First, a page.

To celebrate the first Winds of Joy sailing program for children with disability in Hobart, a major milestone in the history of the organisation, today Sailors with disABILITITES is launching a unique, digital archive of its first 21 years: 21 Years of SWD.
This digital history of SWD was created in collaboration with five UTS students who participated in the UTS Shopfront Community Program as part of their final year studies in design, a compulsory program in which all UTS design students must participate.
How did this collaboration come about?
Between July and October, 2015, the five students, Thomas Ricciardiello, Elle McCalman, Sophia Lau, Tania Andriasian and Vincent Salinos, worked intensively with Deb Sandars and other SWD volunteers to sort through two boxes of print materials that were discovered during a “cubby cleanup” in May 2015.
Hoping to transform this valuable documentation showing the evolution of SWD into something meaningful, but also realising the challenge of sorting through thousands of printed photographs and clippings over the years, SWD applied to the UTS Shopfront program last June and were delighted when they were accepted for the three month project.
L-R: David Pescud (SWD founder), Sophia, Elle, Deb Sandars (SWD Vice President), and Tania, sorting piles of SWD archive materials at UTS
“It was a fabulous journey in time to sort and view SWD history whilst being an extraordinarily rewarding experience working with five highly talented and enthusiastic students who framed, designed and delivered this brilliant project for SWD, which records our history and our future,” said Deb Sandars, who led the project on behalf of SWD with the students.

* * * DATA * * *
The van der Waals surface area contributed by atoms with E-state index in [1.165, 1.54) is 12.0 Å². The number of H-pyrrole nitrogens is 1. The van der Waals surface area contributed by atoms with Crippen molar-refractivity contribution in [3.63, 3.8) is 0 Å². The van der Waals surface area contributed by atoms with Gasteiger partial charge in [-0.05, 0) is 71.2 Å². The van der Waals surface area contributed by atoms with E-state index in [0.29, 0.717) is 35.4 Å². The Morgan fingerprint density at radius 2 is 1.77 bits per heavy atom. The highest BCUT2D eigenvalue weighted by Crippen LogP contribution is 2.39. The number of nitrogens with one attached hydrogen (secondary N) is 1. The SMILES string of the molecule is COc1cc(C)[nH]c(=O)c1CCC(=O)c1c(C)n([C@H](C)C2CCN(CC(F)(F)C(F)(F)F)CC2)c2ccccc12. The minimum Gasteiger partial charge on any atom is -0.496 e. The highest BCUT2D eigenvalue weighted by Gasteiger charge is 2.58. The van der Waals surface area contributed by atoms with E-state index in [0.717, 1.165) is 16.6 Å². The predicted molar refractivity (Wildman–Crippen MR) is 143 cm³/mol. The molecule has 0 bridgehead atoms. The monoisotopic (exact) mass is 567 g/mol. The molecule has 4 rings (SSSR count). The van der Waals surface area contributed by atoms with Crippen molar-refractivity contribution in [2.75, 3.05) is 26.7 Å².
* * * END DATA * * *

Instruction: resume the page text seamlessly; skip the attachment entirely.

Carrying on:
What is the Shopfront Community Program?
“The Shopfront Community Program connects community organisations with skilled student teams to deliver on community led projects. Most projects are carried out by students in their final year of undergraduate studies, or in their postgraduate programs, through their subjects. The process is collaborative: students and community groups are involved in all facets of the project’s development and implementation, and the process is usually overseen by academic supervisors. As well as enabling community organisations to build on their expertise, the Shopfront Community Program allows UTS Students to gain valuable experience in a professional environment, and to see alternative career paths into the community sector.” via the UTS website.
As part of the project, students experience an Immersion Day with their project team. All five students joined a Winds of Joy program, recording the experience with SWD volunteers and the participants who came on board for the Winds of Joy experience. They were also involved with the Sydney to Sydney world-record-setting event, as you’ll see in their project video, below.
Students filming a Winds of Joy program from the companion boat on their immersion day, following WOT EVA to get a sense of what SWD does and its impact.
Up close with WOT EVA as the team film from the companion boat on immersion day
Socially Responsive Design and UTS
In preparation for launching this work today, SWD spoke with Claire Pettigrew, Student Engagement Coordinator for UTS Shopfront Community Program, and SWD’s main point of contact for the program, about this project. Claire said:
“This project was an amazing collaborative effort that has produced a rewarding and exceptionally high quality result. The spirit of openness, curiosity and genuine commitment that came from both SWD and from the student team allowed the project to be a real collaboration.
The student team were able to flex their creative muscles and deliver a project that used design thinking to challenge the conventional idea of an archive to really bring to life the richness of SWD’s history, and in the process build a piece of work they can truly be proud of.